The Theological Iron Curtain

If the United States does not dramatically reorient its diplomacy to promote development and human rights in the Muslim world, it will forsake its own national security interests.

Issue: Fall 2003

TWO YEARS after the fateful attacks of September 11, the United States remains locked in an epic struggle with a new nemesis--international terrorism. Like fascism and communism before it, terrorism poses a direct threat to our interests and values, and fundamentally challenges the international order on which our security, liberty and prosperity depend. Eliminating this threat must be one of the highest priorities of U.S. foreign policy.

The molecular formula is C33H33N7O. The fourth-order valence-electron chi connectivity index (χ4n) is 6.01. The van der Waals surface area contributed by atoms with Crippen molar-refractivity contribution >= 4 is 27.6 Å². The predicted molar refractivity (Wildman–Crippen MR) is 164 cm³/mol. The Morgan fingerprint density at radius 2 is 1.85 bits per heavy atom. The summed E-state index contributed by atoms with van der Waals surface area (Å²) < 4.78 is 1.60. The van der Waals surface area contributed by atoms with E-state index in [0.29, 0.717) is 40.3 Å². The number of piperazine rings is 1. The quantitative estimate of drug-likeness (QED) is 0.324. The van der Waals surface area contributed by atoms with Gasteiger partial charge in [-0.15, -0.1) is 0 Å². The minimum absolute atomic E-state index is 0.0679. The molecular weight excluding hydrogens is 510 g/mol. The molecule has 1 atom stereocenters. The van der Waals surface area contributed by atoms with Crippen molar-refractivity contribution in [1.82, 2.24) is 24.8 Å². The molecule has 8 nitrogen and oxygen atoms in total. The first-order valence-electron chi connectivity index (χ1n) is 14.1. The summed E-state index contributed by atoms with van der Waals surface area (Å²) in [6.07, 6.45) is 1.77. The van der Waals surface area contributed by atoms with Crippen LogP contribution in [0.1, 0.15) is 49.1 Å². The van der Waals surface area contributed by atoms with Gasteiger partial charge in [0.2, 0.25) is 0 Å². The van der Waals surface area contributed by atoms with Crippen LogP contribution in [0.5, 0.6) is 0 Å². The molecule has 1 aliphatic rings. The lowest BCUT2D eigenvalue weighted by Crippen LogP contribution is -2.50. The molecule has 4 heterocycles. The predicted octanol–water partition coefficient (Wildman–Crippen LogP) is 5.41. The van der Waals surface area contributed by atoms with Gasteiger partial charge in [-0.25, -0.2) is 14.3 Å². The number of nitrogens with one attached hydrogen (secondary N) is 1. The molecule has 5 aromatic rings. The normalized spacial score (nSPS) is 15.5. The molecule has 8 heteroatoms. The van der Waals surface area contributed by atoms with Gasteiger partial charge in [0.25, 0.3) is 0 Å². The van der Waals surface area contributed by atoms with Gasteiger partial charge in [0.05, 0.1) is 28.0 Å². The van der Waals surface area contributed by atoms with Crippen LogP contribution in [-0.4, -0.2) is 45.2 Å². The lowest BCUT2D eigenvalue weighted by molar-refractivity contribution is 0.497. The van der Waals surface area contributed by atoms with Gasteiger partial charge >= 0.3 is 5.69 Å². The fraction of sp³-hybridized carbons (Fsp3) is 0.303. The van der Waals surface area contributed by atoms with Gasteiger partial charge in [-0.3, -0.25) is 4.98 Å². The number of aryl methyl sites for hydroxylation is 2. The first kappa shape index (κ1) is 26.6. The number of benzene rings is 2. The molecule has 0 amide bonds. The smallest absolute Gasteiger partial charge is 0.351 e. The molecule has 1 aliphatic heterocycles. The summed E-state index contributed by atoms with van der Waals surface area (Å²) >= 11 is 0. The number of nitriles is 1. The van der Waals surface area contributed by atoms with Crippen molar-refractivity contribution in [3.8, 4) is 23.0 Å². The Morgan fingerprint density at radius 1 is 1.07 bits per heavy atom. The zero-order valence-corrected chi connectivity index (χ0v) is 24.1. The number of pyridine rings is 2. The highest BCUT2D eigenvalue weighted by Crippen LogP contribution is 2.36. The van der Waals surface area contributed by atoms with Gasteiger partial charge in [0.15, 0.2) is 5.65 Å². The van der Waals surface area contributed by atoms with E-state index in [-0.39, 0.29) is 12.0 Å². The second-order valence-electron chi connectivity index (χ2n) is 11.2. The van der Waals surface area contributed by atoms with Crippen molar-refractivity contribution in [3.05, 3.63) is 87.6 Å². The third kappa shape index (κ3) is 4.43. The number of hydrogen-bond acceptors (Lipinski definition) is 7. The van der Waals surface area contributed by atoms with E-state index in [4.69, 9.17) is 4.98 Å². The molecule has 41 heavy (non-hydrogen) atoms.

Winning this war requires that the United States maintain its military dominance and forcefully apply it to deter and defeat tyrants and terrorists alike. Destroying the Taliban in Afghanistan and removing Saddam Hussein's brutal regime in Iraq--both of which were incubators of hateful violence--were critical to our global counter-terrorism campaign. These wars were just, and our military victories in each have made the United States and the world safer by depriving terrorists of safe havens, funding and support.

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